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Contact: Nancy Parello, (973) 643-3876 or (908) 399-6031


New Report Offers Lessons for Education Reform in Newark

As the Newark community seeks solutions to improving its public education system, a new report shows student achievement varies greatly from school to school, no matter if it is a district or charter school.

In some Newark schools – both charter and district – students exceeded state averages in passing standardized tests. In other district and charter schools, fewer than 20 percent of children passed achievement tests.

“These statistics send a clear message,” said Cecilia Zalkind, executive director of Advocates for Children of New Jersey, which publishes the Kids Count reports. “Student achievement varies from school to school, regardless of whether the school is a charter or district school. We must identify what is working in the successful schools—charters and districts alike—and replicate those elements in all Newark schools.”

Newark Kids Count 2010, a statistical profile of children living in New Jersey’s largest city, presents data on a range of child well-being measures, including poverty, health, education and child protection. The report was released today at Rutgers University to a group of community and civic leaders, including Newark Mayor Cory Booker, and others.

This year, the report includes a special section on charter schools, along with expanded education data. “We hope this brings data to the discussion over how to invest the $100 million donation from Facebook founder Mark Zuckerberg so that all Newark children receive a quality education,” Zalkind said.

Booker praised the report and urged community leaders to use the information in conversations over how to improve education and the overall well-being of the city's children.

"This is a phenomenal book, but it's nothing if it just remains on the shelf,"  Bookdre said, adding that data-driven decisions will benefit Newark's children.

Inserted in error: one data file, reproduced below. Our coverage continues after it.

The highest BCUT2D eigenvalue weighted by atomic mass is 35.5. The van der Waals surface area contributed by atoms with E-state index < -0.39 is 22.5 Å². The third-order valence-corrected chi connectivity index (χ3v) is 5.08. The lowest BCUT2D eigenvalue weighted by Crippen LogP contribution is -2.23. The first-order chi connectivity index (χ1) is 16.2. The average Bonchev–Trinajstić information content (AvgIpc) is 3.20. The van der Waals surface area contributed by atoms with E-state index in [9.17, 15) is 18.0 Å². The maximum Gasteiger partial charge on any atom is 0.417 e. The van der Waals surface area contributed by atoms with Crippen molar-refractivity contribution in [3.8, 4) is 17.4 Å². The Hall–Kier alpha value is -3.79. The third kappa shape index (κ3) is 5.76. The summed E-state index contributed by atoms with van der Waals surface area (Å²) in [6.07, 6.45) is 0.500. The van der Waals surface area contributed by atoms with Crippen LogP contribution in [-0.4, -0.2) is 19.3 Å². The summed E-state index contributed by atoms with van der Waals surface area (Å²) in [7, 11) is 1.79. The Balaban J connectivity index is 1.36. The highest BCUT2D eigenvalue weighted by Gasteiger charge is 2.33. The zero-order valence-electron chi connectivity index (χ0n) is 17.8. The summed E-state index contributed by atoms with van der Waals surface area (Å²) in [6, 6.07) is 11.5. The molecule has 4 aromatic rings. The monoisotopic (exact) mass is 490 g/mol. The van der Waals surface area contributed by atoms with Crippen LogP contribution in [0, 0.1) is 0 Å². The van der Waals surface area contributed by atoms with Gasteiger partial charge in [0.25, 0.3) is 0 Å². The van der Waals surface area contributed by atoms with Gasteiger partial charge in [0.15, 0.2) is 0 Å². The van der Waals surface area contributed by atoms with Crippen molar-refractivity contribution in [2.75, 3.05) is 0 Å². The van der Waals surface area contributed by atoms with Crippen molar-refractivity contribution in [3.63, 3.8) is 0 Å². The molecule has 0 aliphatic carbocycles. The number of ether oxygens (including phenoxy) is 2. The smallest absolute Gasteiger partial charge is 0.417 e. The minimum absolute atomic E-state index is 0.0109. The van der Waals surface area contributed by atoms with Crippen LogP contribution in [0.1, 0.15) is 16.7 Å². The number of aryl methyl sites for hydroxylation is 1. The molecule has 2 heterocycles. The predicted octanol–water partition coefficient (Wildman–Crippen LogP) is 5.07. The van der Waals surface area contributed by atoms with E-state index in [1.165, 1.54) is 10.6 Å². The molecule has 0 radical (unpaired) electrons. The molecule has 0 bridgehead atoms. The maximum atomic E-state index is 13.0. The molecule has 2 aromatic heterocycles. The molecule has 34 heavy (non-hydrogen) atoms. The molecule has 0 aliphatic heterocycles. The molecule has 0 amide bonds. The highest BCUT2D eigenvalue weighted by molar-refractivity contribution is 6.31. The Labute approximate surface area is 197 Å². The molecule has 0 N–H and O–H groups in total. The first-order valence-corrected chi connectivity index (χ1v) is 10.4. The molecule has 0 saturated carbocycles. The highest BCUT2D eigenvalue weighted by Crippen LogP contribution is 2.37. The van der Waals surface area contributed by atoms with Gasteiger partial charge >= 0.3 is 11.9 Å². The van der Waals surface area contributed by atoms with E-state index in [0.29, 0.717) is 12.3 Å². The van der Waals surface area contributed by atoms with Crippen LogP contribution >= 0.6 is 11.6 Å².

The mayor also agreed with the report's conclusion that some of Newark's charter and district schools achieve above state averages, while others have a large percentage of children who are failing state tests.

"My loyalty is to models that work," Booker said.

A panel of four Rutgers students who graduated from schools in Newark also offered their solutions for fixing the city's schools.

Sienna Scott, a junior studying English and urban education, Deborah Flamengo, a sophomore majoring in psychology, Kendall St. Ange, a sophomore with a double major in environmental science and geology, and Tierra Brown, a junior majoring in criminal justice, offered the following advice:

»  Expand programs that support youth in their academic pursuits

»  Ensure that educators don't just "teach to the test"

»  Provide additional help to children who lack strong parent or family supports

»  Raise expectations for urban students

Newark Kids Count 2010 also highlighted the need to look at the whole child when designing education reforms, Zalkind said, adding that poverty is an especially persistent and damaging problem.

“In 2000, we wrote that more than one in three Newark children lives in poverty,” Zalkind said. “We say it again in this report, 10 years later. This poverty infects nearly every aspect of child well-being, especially academic success.”

“The information in this report provides a portrait that can help us draw a map to achieve an informed approach to reform—one that will finally give real opportunity to children across the city,” Zalkind said.

To view the full report, go to

Advocates for Children of New Jersey is the leading statewide child research and action organization, working to bring about change that gives every child the chance to grow up safe, healthy and educated.


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